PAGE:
‘UGC’s de-reservation policy bears hidden agenda to abolish constitution’

College, university teacher's body debates UGC's draft de-reservation policy at Osmania University, Hyderabad

Hyderabad: The All India Federation of University and College Teachers’ Organizations (AIFUCTO) hosted a thought-provoking discussion on Saturday, February 3, at Osmania University’s Arts College in Hyderabad to explore the University Grants Commission’s de-reservation policy proposal.

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Speaking at this discussion in Hyderabad, AIFUCTO General Secretary Prof Arun Kumar stated that NEP 2020 is the primary source of the proposal for a de-reservation policy and that the UGC lacks the ability to implement such policies because reservation was granted by the Indian Constitution.

“If observed keenly, we can find the hidden agenda of this de-reservation proposal of abolishing the Indian Constitution and reservation. Digital universities, guest faculty, etc. are for reducing the workforce, where reservations gradually disappear. Students and teachers should come together to protect the reservation policy,” Prof Dr Arun Kumar has said.

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The Telangana State Council for Higher Education (TSCHE) Chairman, Prof. Lumpadri, lectured about equality and inclusivity. The debate was facilitated by Telangana Vidhyavanthula Vedika president Dr. Konda Nageswara Rao.

Dr. J. Ratna Prabhakar, vice president of AIFUCTO; Prof C Ganesh, principal of Arts College, University of Hyderabad; Prof Kaseim, head of the Telugu department; Prof Mallesham, vice president of OUTA; and K Mohan of AIFUCTO-AP were among those present at the debate in Hyderabad.

What is the UGC?

In India, the University Grants Commission (UGC) is a government agency responsible for overseeing and upholding standards related to research, examinations, and teaching in universities. The UGC is led by the Ministry of Education and consists of 10 additional members nominated by the Central Government in addition to the chairman and vice chairman.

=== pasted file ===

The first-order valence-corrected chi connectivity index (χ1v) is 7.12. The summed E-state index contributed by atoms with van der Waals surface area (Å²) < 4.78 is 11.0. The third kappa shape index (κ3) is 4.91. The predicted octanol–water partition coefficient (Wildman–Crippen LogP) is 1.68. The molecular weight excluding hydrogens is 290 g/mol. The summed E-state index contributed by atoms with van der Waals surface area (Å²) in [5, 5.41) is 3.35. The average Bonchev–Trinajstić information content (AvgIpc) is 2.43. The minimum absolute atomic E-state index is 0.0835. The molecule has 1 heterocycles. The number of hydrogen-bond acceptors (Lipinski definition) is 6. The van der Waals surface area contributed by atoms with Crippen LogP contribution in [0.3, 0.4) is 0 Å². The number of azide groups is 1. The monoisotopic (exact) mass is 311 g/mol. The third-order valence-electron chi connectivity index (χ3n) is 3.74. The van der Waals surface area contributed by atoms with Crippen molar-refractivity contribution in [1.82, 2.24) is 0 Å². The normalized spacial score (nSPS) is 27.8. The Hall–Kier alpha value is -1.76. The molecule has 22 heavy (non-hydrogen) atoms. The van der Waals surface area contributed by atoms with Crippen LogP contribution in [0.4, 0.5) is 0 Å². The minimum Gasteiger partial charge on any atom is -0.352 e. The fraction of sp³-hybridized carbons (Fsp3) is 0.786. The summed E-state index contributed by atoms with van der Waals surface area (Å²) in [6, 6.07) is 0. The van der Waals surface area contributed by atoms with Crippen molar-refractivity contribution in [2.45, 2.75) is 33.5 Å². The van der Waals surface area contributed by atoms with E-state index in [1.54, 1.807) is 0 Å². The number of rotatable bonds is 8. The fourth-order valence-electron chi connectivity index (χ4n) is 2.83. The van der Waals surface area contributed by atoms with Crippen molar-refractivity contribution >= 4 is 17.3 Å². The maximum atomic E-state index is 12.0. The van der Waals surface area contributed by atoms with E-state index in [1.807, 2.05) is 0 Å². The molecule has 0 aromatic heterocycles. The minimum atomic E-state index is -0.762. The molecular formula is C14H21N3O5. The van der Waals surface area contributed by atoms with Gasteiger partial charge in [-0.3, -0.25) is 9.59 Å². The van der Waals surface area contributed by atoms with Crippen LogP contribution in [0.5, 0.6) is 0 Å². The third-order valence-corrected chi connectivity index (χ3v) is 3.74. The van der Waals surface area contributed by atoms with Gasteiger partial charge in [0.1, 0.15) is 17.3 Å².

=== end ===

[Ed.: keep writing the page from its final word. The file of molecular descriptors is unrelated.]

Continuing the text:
The UGC advises the government on policies for the advancement of higher education and awards funding to qualified universities. Six regional offices and New Delhi serve as its operating bases. The UGC also controls the acceptance of distant learning centers, autonomous colleges, fraudulent universities, and universities.

What are the UGC draft guidelines?

Draft guidelines for revising reservations in higher education were introduced by the University Grants Commission (UGC). Clarifying current regulations and incorporating revisions from Department of Personnel and Training (DoPT) circulars based on court rulings are the goals of the guidelines.

Several chapters covering de-reservation, faculty post quotas, roster creation, verification of caste claims, and student admissions reservations are included in the proposed rules. The de-reservation chapter drew criticism for implying that reserved academic posts can be dereserved in “exceptional cases” if the relevant university provides sufficient reason.

This was viewed as a danger to the representation and empowerment of marginalized populations in higher education, as well as a breach of the constitutional requirement of reservation.

 The Central Educational Institutions (CEI) Act, 2019, which forbids de-reservation of reserved jobs, must be followed to fill all vacancies, as stated by the Ministry of Education and UGC.  There were no additional instructions on de-reservations.

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